Tension between Texas and Boston got a lot of play during John Silber’s memorial service yesterday on the Boston University campus. Silber, who had a short but legendary career at UT in the late 1960s before setting out to build BU into a world-class institution, died Sept. 27th at age 86.
Vartan Gregorian told the gathering that Silber, who had been ailing, called him to say goodbye. “I am going to die,” he told his close friend of over half a century, “it’s not worth living.” Totally in character to the end, Silber gave Gregorian—a past president of Brown University who now leads the Carnegie Corporation of New York—instructions for comporting himself at the memorial service.
Nobel laureate Elie Wiesel, in a videotaped message, reported receiving a farewell call three days before Silber’s death and then a letter. It contained “something very personal” said Wiesel, who, through his writings and lectures has almost become the face of the Nazi holocaust for many Americans.
Gregorian recalled how, in 1968, Silber recruited him as part of his quest to turn UT into one of the 20 top universities in the world. As the dean of the College of Arts and Sciences, Silber started knocking heads in his first year, freezing salaries of faculty he deemed mediocre and firing 22 of 28 department chairmen because they were failing to build their departments.
Karen Elliott House was a cub reporter for the Daily Texan at the time and spoke about covering what turned into an epic conflict between Silber and Frank Erwin. Silber, who was a relatively small man with a deformed and truncated right arm, challenged Erwin on the conflicts between his interests in real estate and his interests as an educator. Elliott House, who went on to a Pulitzer Prize-winning career, said Erwin’s response was, “Silber, you’ll never learn, where there’s no conflict there’s no interest.”
Silber confided the chain of events to Elliott House. She reported to the 750 people at the memorial service that when Silber refused to back down, Erwin said, “I guess I’m going to have to make you famous by firing you.” Silber shot back, asking what lesson he should learn from this experience. “Erwin thought for a moment,” said Elliott House, and replied, “Don’t ever take a number-two position.”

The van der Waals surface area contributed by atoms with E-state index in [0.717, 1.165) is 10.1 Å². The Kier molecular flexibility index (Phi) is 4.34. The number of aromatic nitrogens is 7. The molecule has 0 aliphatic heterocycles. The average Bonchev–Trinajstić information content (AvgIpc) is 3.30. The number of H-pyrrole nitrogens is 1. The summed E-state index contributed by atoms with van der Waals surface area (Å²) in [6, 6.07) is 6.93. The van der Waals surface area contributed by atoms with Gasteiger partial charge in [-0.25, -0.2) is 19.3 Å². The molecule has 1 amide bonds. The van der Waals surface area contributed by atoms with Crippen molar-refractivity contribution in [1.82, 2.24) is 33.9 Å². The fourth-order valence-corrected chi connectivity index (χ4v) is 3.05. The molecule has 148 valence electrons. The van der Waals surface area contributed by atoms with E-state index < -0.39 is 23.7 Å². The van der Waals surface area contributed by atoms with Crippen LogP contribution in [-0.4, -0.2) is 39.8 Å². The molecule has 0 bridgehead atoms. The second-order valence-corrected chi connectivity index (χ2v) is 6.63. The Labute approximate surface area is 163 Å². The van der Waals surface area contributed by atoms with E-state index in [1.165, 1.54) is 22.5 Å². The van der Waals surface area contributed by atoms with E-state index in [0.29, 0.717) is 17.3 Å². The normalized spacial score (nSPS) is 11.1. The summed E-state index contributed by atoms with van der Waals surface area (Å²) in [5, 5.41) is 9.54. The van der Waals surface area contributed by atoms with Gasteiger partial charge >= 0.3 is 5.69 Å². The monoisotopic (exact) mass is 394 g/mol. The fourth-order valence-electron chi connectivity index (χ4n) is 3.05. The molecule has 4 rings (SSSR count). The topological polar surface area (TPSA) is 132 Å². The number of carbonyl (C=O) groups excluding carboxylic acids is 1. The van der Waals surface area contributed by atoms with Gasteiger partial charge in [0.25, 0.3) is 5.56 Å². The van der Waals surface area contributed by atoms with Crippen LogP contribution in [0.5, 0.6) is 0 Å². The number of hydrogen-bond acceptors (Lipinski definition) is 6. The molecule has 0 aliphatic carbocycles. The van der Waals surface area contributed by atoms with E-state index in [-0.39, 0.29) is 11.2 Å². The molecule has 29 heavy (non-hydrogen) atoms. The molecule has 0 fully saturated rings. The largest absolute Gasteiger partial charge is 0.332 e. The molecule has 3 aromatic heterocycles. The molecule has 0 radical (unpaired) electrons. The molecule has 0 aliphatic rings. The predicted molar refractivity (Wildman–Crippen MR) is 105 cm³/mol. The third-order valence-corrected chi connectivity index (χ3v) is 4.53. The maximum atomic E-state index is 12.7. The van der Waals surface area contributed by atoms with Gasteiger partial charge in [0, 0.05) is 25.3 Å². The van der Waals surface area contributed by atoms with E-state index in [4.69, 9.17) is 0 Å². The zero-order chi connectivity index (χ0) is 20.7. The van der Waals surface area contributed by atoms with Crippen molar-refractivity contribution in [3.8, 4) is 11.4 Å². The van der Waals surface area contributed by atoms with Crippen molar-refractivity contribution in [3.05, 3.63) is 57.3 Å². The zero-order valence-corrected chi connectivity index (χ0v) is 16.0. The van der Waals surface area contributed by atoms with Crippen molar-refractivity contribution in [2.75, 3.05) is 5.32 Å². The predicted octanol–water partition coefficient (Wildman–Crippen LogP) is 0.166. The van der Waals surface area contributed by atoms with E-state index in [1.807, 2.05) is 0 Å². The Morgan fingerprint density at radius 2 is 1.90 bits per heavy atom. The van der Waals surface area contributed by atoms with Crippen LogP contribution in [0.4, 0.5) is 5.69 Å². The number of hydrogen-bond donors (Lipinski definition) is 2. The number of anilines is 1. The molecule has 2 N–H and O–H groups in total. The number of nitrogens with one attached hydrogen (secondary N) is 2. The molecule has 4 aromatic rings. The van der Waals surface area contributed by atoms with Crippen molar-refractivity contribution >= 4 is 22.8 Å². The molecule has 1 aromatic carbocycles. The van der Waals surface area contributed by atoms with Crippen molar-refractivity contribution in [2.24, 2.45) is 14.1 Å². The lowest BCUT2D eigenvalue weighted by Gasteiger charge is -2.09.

Writer Tom Wolfe, who followed a videotaped message from former Secretary of State Henry Kissinger, recalled meeting Silber for the first time. As a magazine journalist, Wolfe covered a conference of civil servants where the then-Boston University president held forth on the topic of “The Inherent Restraints on Creativity in the Civil Service.”
Wolfe learned that Silber was a man who just “couldn’t bring himself to flatter,” noting, “that was probably the most depressing speech the civil servants ever heard.” He also shared the story of how Silber utterly sandbagged him. The author of classics like The Bonfire of the Vanities and The Right Stuff and who is known for sporting white linen suits, was about to deliver the commencement address in 2000. Wolfe was told that he would be given a robe to wear, but not that the garment to be slipped on him in front of a crowd of thousands, would be a gleaming white with a bright red velvet trim. Wolfe was so taken by it that he ended up wearing it on the flight home, recalling that people mistook him for the Pope.
Others who rhapsodized about Silber during the almost two-hour celebration included current BU president Robert A. Brown, another Texas native and a UT alumnus. A scrapper who jumped into the political arena to run for governor of Massachusetts in 1990, Silber’s most “enduring legacy to Boston University will be his commitment to the quality of the faculty, academic programs and students,” said Brown, “with big goals, big heart, hard work, and some punchy Texas aphorisms John helped Boston University make its own luck starting with very limited means.”
Kissinger called Silber “a patriot, a believer in freedom who did not preach his objectives but he lived them. He was totally reliable.”
Joseph Mercurio, Silber’s longtime lieutenant as executive vice president, simply called his former boss “a consummate teacher.”
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